On this occasion – as I had always wanted to capture the ambience and atmosphere of this beautiful Victorian building with it’s chandeliers and pillars, its history and architecture, I took the helm as photographer and director and hired in my best videographer to shoot the movie.

On arrival, the chaps decamped to the Churchill’s Bar, drinking in not just the g&t’s but also the wonderful atmosphere of a glorious history. 

Churchill was not the only political titan to debate and relax, within the National Liberal Club’s walls: Asquith, Lloyd George and many others shared a glass and a frank exchange of views here.  Churchill’s Bar captures this spirit. It’s a place of tranquility and character: of strong words, softly spoken. Ideal for a drinks reception, for small-scale gatherings or a postprandial chat. In the spirit of this great intellectual heritage, as you can see, the boys were deep into a serious debate.  Probably about the merits of beer over gin. 

Meanwhile Katrina was getting ready in the Ladies’ Room on the top floor, a wonderful, discrete and stylish space that brought out Katrina’s already highly-developed spirit of glamour.

The ceremony took place in the The Reading and Writing Room, a magnificent room that can accommodate 120 people, with its floor to ceiling windows that allow natural daylight to flood the room. The windows provide enviable views of modern day London, looking out across the Thames to the London Eye and the South Bank.

 

As Katrina's mother is Russian, part of the ceremony was  the “Bread and Salt” tradition for  when the groom’s mother greets the bride and groom. In the old days, the groom’s mother presented the couple with “Bread and Salt” at the groom’s family house when the bride moved in to live. Nowadays, as a rule, most couples of course live separately from their parents and after an official marriage ceremony or a wedding, the “Bread and Salt” ritual takes place right in the banquet hall where the wedding celebration takes place.

The bride and groom break off pieces of bread, dip them in salt and feed each other. These actions symbolize that they’ll never be without the necessities of life and they will always take care of each other.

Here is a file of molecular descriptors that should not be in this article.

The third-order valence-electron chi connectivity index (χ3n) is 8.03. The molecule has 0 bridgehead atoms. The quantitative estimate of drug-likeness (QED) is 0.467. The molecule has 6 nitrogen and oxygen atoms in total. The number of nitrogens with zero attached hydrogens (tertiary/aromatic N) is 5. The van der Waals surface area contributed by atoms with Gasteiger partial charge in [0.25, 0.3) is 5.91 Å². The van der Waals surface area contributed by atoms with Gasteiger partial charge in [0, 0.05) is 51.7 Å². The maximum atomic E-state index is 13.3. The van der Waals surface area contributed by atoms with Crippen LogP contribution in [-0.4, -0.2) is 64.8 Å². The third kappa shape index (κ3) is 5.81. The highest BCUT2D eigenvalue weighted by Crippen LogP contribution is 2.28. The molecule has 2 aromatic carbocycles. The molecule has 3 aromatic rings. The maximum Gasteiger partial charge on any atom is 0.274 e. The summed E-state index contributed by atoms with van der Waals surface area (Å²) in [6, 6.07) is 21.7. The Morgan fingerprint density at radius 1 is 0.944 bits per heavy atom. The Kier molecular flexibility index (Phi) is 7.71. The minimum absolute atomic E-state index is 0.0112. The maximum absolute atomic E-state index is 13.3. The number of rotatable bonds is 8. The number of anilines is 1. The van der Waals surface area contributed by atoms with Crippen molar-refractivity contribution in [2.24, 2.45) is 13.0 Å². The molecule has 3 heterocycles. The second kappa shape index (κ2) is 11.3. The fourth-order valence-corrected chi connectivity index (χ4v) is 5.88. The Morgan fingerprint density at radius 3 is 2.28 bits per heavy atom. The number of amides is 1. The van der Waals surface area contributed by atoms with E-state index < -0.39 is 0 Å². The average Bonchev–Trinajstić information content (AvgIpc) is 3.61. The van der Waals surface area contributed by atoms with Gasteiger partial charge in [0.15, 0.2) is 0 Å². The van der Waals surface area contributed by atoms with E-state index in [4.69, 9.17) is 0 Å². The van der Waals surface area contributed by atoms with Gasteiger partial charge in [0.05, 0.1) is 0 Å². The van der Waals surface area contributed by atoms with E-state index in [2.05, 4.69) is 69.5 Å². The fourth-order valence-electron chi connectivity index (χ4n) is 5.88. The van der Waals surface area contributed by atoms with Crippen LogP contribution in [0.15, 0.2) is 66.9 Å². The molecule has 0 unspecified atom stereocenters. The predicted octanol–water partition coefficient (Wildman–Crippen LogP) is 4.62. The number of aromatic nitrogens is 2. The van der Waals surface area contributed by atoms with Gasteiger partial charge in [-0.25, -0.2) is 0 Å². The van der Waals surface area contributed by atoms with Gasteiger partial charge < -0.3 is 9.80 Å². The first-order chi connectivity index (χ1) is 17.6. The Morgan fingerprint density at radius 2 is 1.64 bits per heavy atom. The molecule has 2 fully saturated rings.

When it came to the formal family portraits, luck was on my side.  The best end of the library had been cleared, prior to dinner, and there was just space enough to fit and light close family members.  With a handy five minutes on my side, I quickly set up a backlight flash to help balance the sunlight, and a studio soft box to give this group shot the Downton Abbey feel.  

Then it was out for a quick couple of portraits and romantic shots for the film on Hungerford Bridge, overlooking the Thames, Big Ben, and the London Eye.

This last shot is one of my favourites, and is actually a still from our film that accompanied the photoshoot.  Feel free to take a look at the film here:  

and do please feel free to leave a comment, if you enjoyed these pictures, thanks for reading. 

Adam

Don and Kayan's Vintage London Engagement Shoot

It's not uncommon to come away from a shoot having made friends with a couple, and after Don and Kayan's fantastic London pre-wedding session around Westminster, we found we had quite rapport.  Imagine then my delight when they asked if I would also shoot their engagement at various locations around the city.  

Although this shot of the couple hand in hand beneath the blossoms in Regent's Park is the last shot of the session, it is also one of my favourites, simply because it cries out "Spring! Love! Romance!" and also because, with Kayan's lovely vintage polka-dot dress, it has a classic timeless quality to it.

We started off our shoot in fact in London's Portobello Road in Notting Hill.  Don and Kayan had dressed for the part and threw themselves fully into the Vintage theme.  While Don is the modest, slightly camera-shy kind of guy - and let's face it, most guys are - you can hardly tell from the pictures.  Part of a photographer's job is to put a couple at ease, and a big benefit to shooting an engagement is the chance to get a couple accustomed to being the attention of a day-long shoot.